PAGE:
Elvis is on the Field: Band Camp Introduces Students to the King - from The Messenger
The medley the Fort Dodge Senior High marching band will be playing and marching to this year should have a familiar ring for the older members in the audience. Some of the students playing it, maybe not so much.
"It's all Elvis," Band Director Al Paulson said Wednesday while the 140 members of the band took a break from the heat during the weeklong Band Camp being held at the school.
"It starts out with ''Jailhouse Rock,'' ''CC Rider,'' ''Hound Dog'' and ''How Great Thou Art,'" he said. "It's taken from his last tour."
Kyra Curtis, 15, a sophomore, was among those who were new to Elvis.
The "King," who died in 1977, wasn't an artist she had heard before.
"Personally," she said. "Not really."
As a new member of the marching band, the camp was an intimidating experience - at first.
"It's so scary," she said. "I thought I don't think I'm going to make it. It's day three, I'm surviving, I'm doing fine."
Paulson tries to create a warm, welcoming atmosphere for his students.
Curtis likes that.
"It's like a big Thanksgiving family," Curtis said.
Paulson drives the band to practice and practice hard.
Anna Marxen, 15, a sophomore, donned mirrored sunglasses and hat as she played her trombone and marched.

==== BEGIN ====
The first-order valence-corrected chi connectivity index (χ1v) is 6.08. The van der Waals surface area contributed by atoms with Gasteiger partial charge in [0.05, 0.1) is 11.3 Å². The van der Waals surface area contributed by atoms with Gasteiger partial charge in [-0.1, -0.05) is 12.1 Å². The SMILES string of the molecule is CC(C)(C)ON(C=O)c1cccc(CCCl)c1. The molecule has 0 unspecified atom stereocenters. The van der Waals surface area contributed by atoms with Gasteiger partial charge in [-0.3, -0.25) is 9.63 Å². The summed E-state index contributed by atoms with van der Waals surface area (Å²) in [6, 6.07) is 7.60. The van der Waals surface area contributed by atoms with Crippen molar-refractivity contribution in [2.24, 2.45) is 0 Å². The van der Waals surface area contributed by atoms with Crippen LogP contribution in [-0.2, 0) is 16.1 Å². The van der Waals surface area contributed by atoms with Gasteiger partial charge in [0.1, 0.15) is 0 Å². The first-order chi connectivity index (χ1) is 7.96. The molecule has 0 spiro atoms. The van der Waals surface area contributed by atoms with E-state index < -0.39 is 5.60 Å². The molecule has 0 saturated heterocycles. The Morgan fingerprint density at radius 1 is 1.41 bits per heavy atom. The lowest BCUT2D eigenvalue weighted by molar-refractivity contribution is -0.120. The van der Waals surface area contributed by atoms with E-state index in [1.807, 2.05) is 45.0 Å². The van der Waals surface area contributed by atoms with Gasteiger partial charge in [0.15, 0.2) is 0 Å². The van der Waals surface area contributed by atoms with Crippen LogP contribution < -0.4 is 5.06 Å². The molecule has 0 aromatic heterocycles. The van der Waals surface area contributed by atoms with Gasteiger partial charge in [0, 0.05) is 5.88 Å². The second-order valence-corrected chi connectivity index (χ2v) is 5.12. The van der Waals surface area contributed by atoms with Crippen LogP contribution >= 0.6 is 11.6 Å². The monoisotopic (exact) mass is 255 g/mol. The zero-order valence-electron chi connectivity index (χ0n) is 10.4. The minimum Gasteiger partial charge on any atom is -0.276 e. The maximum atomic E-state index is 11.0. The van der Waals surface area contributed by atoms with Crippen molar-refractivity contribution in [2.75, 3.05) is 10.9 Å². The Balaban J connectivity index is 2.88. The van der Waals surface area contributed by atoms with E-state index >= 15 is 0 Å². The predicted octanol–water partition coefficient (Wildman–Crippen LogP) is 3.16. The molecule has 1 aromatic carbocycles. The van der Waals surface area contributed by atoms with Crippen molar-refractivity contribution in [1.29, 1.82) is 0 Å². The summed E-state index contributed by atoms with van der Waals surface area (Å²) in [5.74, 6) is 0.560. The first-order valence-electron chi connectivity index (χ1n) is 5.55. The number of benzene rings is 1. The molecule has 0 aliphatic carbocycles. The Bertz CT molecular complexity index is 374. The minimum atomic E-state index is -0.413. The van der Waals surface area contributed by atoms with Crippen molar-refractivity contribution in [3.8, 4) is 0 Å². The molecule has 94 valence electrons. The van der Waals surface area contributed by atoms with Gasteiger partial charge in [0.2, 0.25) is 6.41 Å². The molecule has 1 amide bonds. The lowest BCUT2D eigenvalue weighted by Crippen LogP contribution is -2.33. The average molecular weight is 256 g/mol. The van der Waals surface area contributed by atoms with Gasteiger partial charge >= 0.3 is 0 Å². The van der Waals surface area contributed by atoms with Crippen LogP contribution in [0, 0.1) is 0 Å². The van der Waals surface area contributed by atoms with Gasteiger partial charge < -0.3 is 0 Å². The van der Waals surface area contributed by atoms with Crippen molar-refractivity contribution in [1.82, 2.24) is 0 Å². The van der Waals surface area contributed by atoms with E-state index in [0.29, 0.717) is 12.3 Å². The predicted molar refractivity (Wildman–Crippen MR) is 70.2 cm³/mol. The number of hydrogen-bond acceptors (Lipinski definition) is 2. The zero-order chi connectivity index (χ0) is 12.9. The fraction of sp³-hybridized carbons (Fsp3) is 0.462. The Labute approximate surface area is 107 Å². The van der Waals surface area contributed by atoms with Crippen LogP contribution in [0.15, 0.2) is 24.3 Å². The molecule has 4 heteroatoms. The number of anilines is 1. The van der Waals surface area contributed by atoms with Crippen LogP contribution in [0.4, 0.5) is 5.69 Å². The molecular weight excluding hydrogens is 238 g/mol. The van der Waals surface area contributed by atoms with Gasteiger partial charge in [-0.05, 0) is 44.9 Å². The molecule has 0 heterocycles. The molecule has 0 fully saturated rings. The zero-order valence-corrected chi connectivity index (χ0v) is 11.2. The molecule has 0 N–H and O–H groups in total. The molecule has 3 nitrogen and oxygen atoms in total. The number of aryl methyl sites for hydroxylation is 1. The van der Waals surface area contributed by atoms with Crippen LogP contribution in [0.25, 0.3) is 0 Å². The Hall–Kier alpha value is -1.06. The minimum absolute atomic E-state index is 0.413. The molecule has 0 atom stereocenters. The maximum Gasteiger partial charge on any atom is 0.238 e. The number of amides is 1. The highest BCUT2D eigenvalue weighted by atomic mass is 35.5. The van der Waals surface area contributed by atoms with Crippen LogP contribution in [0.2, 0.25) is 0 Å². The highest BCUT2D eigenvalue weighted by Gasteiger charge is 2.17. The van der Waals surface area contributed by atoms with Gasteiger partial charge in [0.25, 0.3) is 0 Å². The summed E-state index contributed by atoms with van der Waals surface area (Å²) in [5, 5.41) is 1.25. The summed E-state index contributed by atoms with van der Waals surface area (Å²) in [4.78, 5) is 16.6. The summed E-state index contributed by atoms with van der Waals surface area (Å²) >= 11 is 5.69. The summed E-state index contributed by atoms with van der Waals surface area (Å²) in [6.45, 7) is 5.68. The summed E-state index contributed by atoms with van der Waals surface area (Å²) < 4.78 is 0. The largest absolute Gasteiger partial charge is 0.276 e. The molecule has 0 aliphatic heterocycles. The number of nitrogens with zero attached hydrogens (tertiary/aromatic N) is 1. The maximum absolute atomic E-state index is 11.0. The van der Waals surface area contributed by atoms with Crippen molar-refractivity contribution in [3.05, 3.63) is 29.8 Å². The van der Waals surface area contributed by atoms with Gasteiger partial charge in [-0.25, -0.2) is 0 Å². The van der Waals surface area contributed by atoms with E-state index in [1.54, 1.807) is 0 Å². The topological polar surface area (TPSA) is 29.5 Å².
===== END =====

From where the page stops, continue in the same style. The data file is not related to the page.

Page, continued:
"I love band camp," she said. "My favorite is the actual being together, it's almost like a family."
She agrees, they work hard.
"He goes hard," she said. "But it's all with love."
Band camp is the first opportunity for Paulson to work with this year's band.
"We try to learn as much of the music and drill as possible," he said. "I want to get them excited for what we can accomplish in the fall."
The week long camp gives the students a full day of music. They start out with several hours of music, then have an hour of marching fundamentals, he said. In the afternoon, it's two hours of practice on the field and then another hour of music inside. They also spend some time reviewing the previous day's work.
He said that each year's band has a little different vibe to it. He said they're working hard, learning well and and have some great student leaders to guide them along as well.
Twenty-five of the 140 band members this year are new, he said.
The family feel is meant to be, according to Paulson.
"I try to develop a home-like feel with the band," he said. "When they come into the band room, it's their home."
The Color Guard works along with the band during the camp.
Kayla Evans, 15, a sophomore, feels it's home too.
"I enjoy being able to see my family," she said of her fellow Color Guard members.
The hard work is OK with her.
"It's a little harder than last year, but not enough to break me," she joked.
The results of the band's week of hard work can be seen Friday evening at Dodger Stadium when they will offer an exhibition performance starting at 5:30 p.m.
Admission is free.